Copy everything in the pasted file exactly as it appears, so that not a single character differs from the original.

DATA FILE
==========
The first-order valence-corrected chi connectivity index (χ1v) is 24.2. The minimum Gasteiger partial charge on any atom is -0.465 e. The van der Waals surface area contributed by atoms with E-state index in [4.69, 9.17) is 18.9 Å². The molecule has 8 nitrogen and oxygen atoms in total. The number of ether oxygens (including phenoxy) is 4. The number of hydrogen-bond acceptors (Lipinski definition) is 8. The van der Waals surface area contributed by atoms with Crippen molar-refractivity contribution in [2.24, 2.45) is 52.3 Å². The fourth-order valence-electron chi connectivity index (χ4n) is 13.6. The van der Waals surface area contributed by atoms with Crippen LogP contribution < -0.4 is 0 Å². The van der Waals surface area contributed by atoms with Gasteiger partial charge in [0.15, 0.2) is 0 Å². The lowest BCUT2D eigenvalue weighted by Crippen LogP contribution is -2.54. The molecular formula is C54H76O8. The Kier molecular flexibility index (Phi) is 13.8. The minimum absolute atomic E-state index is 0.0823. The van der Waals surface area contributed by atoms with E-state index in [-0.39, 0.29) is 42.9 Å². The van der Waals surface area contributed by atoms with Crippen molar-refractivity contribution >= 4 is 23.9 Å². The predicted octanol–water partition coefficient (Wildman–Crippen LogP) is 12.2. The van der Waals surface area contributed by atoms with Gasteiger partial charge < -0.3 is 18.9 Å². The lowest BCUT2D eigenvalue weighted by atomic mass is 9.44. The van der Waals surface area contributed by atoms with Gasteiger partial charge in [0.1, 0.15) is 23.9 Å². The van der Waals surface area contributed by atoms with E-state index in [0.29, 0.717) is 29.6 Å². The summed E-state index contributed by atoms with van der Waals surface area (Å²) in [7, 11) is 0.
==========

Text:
The first-order valence-corrected chi connectivity index (χ1v) is 24.2. The minimum Gasteiger partial charge on any atom is -0.465 e. The van der Waals surface area contributed by atoms with E-state index in [4.69, 9.17) is 18.9 Å². The molecule has 8 nitrogen and oxygen atoms in total. The number of ether oxygens (including phenoxy) is 4. The number of hydrogen-bond acceptors (Lipinski definition) is 8. The van der Waals surface area contributed by atoms with Crippen molar-refractivity contribution in [2.24, 2.45) is 52.3 Å². The fourth-order valence-electron chi connectivity index (χ4n) is 13.6. The van der Waals surface area contributed by atoms with Crippen LogP contribution < -0.4 is 0 Å². The van der Waals surface area contributed by atoms with Gasteiger partial charge in [0.15, 0.2) is 0 Å². The lowest BCUT2D eigenvalue weighted by Crippen LogP contribution is -2.54. The molecular formula is C54H76O8. The Kier molecular flexibility index (Phi) is 13.8. The minimum absolute atomic E-state index is 0.0823. The van der Waals surface area contributed by atoms with E-state index in [-0.39, 0.29) is 42.9 Å². The van der Waals surface area contributed by atoms with Crippen molar-refractivity contribution >= 4 is 23.9 Å². The predicted octanol–water partition coefficient (Wildman–Crippen LogP) is 12.2. The van der Waals surface area contributed by atoms with Gasteiger partial charge < -0.3 is 18.9 Å². The lowest BCUT2D eigenvalue weighted by atomic mass is 9.44. The van der Waals surface area contributed by atoms with Gasteiger partial charge in [0.1, 0.15) is 23.9 Å². The van der Waals surface area contributed by atoms with E-state index in [0.29, 0.717) is 29.6 Å². The summed E-state index contributed by atoms with van der Waals surface area (Å²) in [7, 11) is 0.